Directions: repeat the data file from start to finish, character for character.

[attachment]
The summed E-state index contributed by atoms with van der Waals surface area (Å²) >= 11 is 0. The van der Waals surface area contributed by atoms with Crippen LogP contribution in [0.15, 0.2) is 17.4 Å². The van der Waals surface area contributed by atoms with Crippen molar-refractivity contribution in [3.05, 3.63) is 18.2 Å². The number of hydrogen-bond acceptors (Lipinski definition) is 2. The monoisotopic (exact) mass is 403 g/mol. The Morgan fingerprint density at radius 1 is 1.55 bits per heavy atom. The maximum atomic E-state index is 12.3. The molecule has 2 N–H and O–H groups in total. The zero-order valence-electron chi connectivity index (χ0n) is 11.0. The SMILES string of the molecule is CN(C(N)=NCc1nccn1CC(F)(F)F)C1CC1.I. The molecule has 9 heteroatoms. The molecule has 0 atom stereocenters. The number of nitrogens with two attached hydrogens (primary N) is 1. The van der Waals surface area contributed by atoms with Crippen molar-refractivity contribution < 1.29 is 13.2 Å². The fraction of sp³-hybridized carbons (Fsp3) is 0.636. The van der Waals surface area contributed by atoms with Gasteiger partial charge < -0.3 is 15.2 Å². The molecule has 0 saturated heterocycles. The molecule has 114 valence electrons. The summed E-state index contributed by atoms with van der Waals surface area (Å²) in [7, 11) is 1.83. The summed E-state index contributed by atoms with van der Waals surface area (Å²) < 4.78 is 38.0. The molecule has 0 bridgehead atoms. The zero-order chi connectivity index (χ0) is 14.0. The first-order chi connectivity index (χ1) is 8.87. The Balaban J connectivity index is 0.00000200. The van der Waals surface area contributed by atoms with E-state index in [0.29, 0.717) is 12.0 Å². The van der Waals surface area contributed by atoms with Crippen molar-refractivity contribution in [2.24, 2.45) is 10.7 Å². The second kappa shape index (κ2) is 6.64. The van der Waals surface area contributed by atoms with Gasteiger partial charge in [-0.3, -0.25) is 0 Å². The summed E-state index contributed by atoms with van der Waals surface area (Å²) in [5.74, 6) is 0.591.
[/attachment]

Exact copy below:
The summed E-state index contributed by atoms with van der Waals surface area (Å²) >= 11 is 0. The van der Waals surface area contributed by atoms with Crippen LogP contribution in [0.15, 0.2) is 17.4 Å². The van der Waals surface area contributed by atoms with Crippen molar-refractivity contribution in [3.05, 3.63) is 18.2 Å². The number of hydrogen-bond acceptors (Lipinski definition) is 2. The monoisotopic (exact) mass is 403 g/mol. The Morgan fingerprint density at radius 1 is 1.55 bits per heavy atom. The maximum atomic E-state index is 12.3. The molecule has 2 N–H and O–H groups in total. The zero-order valence-electron chi connectivity index (χ0n) is 11.0. The SMILES string of the molecule is CN(C(N)=NCc1nccn1CC(F)(F)F)C1CC1.I. The molecule has 9 heteroatoms. The molecule has 0 atom stereocenters. The number of nitrogens with two attached hydrogens (primary N) is 1. The van der Waals surface area contributed by atoms with Crippen molar-refractivity contribution < 1.29 is 13.2 Å². The fraction of sp³-hybridized carbons (Fsp3) is 0.636. The van der Waals surface area contributed by atoms with Gasteiger partial charge < -0.3 is 15.2 Å². The molecule has 0 saturated heterocycles. The molecule has 114 valence electrons. The summed E-state index contributed by atoms with van der Waals surface area (Å²) in [7, 11) is 1.83. The summed E-state index contributed by atoms with van der Waals surface area (Å²) < 4.78 is 38.0. The molecule has 0 bridgehead atoms. The zero-order chi connectivity index (χ0) is 14.0. The first-order chi connectivity index (χ1) is 8.87. The Balaban J connectivity index is 0.00000200. The van der Waals surface area contributed by atoms with E-state index in [0.29, 0.717) is 12.0 Å². The van der Waals surface area contributed by atoms with Crippen molar-refractivity contribution in [2.24, 2.45) is 10.7 Å². The second kappa shape index (κ2) is 6.64. The van der Waals surface area contributed by atoms with Gasteiger partial charge in [-0.3, -0.25) is 0 Å². The summed E-state index contributed by atoms with van der Waals surface area (Å²) in [5.74, 6) is 0.591.